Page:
Moses brought many troubles upon us when he led us to this piece of land, at the eastern end of the Mediterranean Sea. In one area he hit the target: The weather. Throughout most of the year it's between pleasant to endurable here, and mainly stable and foreseen. The forces of nature, which often go wild in other countries, turn into poodles when they visit us. Sometimes a heat wave, sometimes hail, sometimes frost in the valleys. Not a big deal.
Once in 50 or 100 years we are hit by a real storm, according to northern European standards. That's what happened here over the weekend. The result was cold, wet and painful. Hundreds of thousands suffered from power outages, some for days. Roads were blocked, rivers burst their banks, many were in need of help, and the help didn't always arrive.
Immediately, like a conditioned reflex, radio and television channels were conquered by the magic word: Failure. It was immediately followed by its young, vibrant sibling: The state commission of inquiry. The finger was pointed at the Israel Electric Corporation, the police, the Home Front Command, the welfare system, mayors. "Israel is a third world country," complained commentators and instant experts on natural disasters.
I doubt if they know much about what happens in real life, in the first world and in the third world.
I covered the two natural disasters which hit the United States in the past decade – Hurricane Katrina in 2005 and Superstorm Sandy in 2012. Nearly 1,900 people died in Katrina; Sandy had several dozen fatalities. Katrina was mainly a man-made disaster. The Corps of Engineers failed to properly reinforce the dams that should have prevented the flooding of New Orleans, and the Bush administration did not rush to help the victims. In Sandy the authorities offered a quick response, but it was not enough to prevent the damage. Tens of thousands along the East Coast were cut off from power supply. Many had to wait weeks before being reconnected. In some places the damage has not been repaired till this very day.
But why talk about superstorms? Cities located close to the Arctic Circle, in Canada, in the north of the US or in northern Europe, function very well even when they are covered with heavy snow. It's their winter routine. Other respectable cities like London, like Washington, become paralyzed when hit by a storm of the kind that hit us this weekend. The airports shut down. Roads are blocked. The power supply is cut off, as is the Internet, and no one cries out "failure."
As for the Third World, an electric technician will only get drenched in snow after the disconnected citizen fills his pockets with a bribe; in Israel the technician arrives, and apologizes for not coming earlier; and soldiers and police officers visited homes not in order to plunder them but in order to ask if they can help. No, Israel is not a third world country.
No zero faults in dealing with Mother NatureThe snow also hit the State Comptroller's Office. From besieged Jerusalem, the office announced it would appoint a team to look into the storm's failures. An inquiry is what the state comptroller is meant to do as part of his job. The problem is not in the inquiry, but in how fast this was made public. The comptroller appears to be trying to ride a populist wave of one day, to steal a headline.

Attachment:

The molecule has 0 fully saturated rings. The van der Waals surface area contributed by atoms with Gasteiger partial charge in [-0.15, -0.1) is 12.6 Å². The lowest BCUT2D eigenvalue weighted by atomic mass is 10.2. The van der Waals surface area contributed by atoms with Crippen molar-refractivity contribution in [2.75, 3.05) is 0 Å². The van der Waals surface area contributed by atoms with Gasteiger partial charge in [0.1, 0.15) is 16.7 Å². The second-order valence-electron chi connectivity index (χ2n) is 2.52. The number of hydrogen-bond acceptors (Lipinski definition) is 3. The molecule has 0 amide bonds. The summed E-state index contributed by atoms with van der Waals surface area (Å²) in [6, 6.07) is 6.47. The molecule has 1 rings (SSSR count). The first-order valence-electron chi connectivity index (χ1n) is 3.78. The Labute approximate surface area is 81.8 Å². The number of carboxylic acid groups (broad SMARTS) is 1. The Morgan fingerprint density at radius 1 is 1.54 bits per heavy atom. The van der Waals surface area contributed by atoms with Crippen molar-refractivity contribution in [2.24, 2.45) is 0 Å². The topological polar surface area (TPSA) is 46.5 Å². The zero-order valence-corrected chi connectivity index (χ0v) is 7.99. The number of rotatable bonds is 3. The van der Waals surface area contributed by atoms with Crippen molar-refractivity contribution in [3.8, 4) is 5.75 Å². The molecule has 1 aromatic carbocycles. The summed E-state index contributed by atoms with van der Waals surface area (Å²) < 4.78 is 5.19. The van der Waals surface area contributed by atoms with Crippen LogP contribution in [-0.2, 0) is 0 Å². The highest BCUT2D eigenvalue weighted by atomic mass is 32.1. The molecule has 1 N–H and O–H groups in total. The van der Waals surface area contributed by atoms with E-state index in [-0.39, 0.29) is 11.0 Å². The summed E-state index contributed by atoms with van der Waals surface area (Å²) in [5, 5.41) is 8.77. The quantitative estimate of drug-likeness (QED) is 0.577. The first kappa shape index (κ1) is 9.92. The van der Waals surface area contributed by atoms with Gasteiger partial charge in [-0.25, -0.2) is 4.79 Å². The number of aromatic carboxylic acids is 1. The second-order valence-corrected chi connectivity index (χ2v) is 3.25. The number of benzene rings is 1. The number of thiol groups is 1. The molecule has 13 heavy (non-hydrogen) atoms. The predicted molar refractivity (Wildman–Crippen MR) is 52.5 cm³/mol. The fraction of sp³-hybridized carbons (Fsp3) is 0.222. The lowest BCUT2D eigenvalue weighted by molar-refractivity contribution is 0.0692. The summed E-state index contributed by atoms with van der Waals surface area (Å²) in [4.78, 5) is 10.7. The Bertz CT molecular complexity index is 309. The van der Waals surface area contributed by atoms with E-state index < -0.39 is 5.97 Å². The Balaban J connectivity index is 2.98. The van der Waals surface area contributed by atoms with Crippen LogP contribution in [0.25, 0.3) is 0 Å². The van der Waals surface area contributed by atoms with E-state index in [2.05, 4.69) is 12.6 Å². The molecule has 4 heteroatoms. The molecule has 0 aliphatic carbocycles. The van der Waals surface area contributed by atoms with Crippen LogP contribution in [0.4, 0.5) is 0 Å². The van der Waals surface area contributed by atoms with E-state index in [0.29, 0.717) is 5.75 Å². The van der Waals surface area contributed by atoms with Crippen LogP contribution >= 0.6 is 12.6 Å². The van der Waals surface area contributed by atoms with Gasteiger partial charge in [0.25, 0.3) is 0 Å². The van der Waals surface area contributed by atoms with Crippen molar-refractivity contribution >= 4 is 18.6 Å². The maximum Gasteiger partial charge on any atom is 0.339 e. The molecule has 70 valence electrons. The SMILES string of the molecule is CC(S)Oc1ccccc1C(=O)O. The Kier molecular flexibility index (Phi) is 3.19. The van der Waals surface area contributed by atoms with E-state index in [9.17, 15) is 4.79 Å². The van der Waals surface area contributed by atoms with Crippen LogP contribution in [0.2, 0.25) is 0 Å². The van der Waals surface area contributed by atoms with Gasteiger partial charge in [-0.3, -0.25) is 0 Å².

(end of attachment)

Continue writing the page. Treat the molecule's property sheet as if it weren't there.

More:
We should be allowed demand that in his inquiry this time the comptroller won't settle for scolding and advice, but will attach a price tag to each piece of advice. Are electric wires underground better than electric wires above the ground? That's nice, but how much will the dig cost? Will pruning trees before winter all over Israel reduce the chance of power outages? Good, but what's the cost? Will every city more than 400 meters (1,300 feet) high be required to purchase snowplows at a quantity capable of dealing with 1 meter (3.3 feet) of snow? Fine, but who will pay for it? Will every city, upon every weather warning, set up combined emergency headquarters with the Home Front Command, the municipality, the police, the Social Services Ministry, Magen David Adom and the firefighting services? Great, but what will happen after the weather forecast is not verified twice? Will private companies replace the Electric Corp? Awesome, but only a gullible person will believe that a private company will prepare for snow free of charge.
It's not the snow that's threatening Israel, it's other mass hazards in the list of natural disasters, an earthquake, and of course the blow the home front is expected to suffer in case of a war. For these the establishment must prepare, and prepare seriously.
The positive side of an event of this kind is the opportunity it gives people to help others. Israelis reveal their best qualities in times of need: They are involved, resourceful, multi-active. And there was a positive side, perhaps even brave, in Netanyahu's decision to allow Israel Railways to operate trains from Jerusalem during Shabbat. I doubt such a decision would have been possible in a coalition built on the haredi parties.
In dealing with Mother Nature there are no zero faults. This doesn't give comfort to those who spent the weekend in a cold house or stranded in a car. But the sun has come out, and the suffering will turn into an experience, and the failure will bother us like last year's snow.